Harold L. Camp is Director-
Assistant to the President and to
the Dean of Instruction

The office is located on the first floor of
John Sutton Hall.

Ralph E. Heiges is Assistant to the President.

Assistant Dean of Women

The office is located on the first floor of
John Sutton Hall.

Margaret I. Stitt is Assistant to the Dean.


The Bookstore carries all the textbooks used
in the various classes. The management of the
Bookstore is based on a co-operative student
basis and is directed through the Student Co-
operative Association. Classroom accessories
are available at nominal prices. The Book-

Indiana State Teachers Colleg e 13

store is open from 7 :45 A.M. to 5 :00 P.M.
daily except Saturday, at which time it closes
at 4:00 P.M.

Paul Woodring is in charge of this enter-


Regular attendance is essential for satisfac-
tory work. A student who is absent from
class must bring an excuse from the Dean of
Women, if a girl, or from the Dean of Men, if
a boy. An unexcused absence means a mark
of zero for the time missed.


The three days prior to the beginning ot
college classes is known as "Freshman Week."
During these days every new student has fre-
quent contacts with his faculty adviser who
assists him with his program, and advises him
in curricular, scholastic, extra curricular, and
other problems.

Students are expected to consult their ad-
visers regularly. Advisers will assist the stu-
dent in interpreting tests and other data and
guide him to specialists in the several fields.

Every upper class student has an adviser from
the field of his major interest who assists him
in programming and advises him in personal,
social, scholastic, and other matters.

H The "I" Boo k


College Assemblies are held weekly in the
New Campus Auditorium. College Assemblies
are usually held every Tuesday at 10:00 a.m.
Students are urged to watch the daily bulletin
and the INDIANA PENN for special Assem-
blies and dates.

To be well informed and to develop the co-
operative attitude of a promising prospective
teacher, it is desirable to make regular at-
tendance a habit. While much outstanding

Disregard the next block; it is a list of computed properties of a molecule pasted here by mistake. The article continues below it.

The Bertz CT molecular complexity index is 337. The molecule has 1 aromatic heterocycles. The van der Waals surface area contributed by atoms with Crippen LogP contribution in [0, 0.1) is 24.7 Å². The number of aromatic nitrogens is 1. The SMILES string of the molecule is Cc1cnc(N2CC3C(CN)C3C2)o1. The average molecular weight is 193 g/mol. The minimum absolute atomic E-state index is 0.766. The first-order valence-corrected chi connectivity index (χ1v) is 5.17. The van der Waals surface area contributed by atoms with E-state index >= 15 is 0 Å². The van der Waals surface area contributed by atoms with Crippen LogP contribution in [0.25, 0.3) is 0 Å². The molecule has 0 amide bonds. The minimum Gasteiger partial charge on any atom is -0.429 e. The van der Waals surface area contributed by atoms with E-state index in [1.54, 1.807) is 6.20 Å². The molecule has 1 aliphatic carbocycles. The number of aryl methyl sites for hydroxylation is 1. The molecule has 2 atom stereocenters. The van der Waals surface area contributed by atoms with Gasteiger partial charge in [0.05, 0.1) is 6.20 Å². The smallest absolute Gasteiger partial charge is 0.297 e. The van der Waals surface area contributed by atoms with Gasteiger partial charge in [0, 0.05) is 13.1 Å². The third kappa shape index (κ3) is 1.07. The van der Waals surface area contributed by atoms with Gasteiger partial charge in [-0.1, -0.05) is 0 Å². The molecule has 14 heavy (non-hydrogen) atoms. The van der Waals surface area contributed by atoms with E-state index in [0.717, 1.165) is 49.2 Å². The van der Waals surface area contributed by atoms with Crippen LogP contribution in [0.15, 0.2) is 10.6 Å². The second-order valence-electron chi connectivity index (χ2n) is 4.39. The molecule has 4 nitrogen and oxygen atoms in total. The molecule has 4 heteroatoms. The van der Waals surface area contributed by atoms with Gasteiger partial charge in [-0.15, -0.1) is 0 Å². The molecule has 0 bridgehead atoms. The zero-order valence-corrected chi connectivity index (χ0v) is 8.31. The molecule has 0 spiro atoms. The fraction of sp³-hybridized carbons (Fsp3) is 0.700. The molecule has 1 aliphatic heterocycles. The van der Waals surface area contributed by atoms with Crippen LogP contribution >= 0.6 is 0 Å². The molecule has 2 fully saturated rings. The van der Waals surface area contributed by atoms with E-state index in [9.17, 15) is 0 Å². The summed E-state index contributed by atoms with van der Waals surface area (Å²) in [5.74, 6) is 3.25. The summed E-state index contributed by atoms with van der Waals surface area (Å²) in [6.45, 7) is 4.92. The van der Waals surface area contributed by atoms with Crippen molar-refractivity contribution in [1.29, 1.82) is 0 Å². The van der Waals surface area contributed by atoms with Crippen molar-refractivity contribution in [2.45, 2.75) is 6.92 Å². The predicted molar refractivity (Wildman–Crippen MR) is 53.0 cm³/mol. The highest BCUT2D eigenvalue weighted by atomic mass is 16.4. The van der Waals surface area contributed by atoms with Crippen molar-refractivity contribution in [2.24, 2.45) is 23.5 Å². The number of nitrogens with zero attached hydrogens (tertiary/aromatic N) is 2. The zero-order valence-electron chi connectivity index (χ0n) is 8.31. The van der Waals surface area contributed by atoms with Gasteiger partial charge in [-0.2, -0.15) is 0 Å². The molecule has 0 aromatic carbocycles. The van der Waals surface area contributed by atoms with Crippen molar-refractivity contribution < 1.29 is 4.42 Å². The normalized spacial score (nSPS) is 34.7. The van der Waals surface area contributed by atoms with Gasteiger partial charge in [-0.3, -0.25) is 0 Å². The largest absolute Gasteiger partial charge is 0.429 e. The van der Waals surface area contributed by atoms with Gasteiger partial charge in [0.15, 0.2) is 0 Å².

entertainment is provided in assembly, its.
primary purpose is to reflect classroom act-
ivity and to supplement the work done in class
by opportunities for developing sound ap-
preciation of art, music, dramatics, and a fun-
damental knowledge of all the approaches
to learning possessed by cultured people.
Student participation in assemblies is encour-
aged. Regular attendance at class and as-
sembly makes for scholarship and successful

Please Remember

(1) Students should not carry on communi-
cation nor use text books during assembly.

(2) The speaker shall always be given the
courteous attention of the student body during
the assembly.

Indiana State Teachers College 15


The Vesper Services offer an opportunity
for the students to gather together for a per-
iod of non-sectarian religious worship.

The services are conducted each Sunday-
evening by different campus groups. Religious
questions are discussed from the viewpoints of
the different groups.

'1 hese services have become an integral part
ot the religious life of every student.

Services begin at 6:15 p.m. Ralph B. Beard
is chaiiman of the Vesper Committee.


All curricula are four years in length, and
all lead to the degree of Bachelor ot Science
in Education and the Provisional College Cer-
tificate in the appropriate field. The follow-
ing curricula are offered :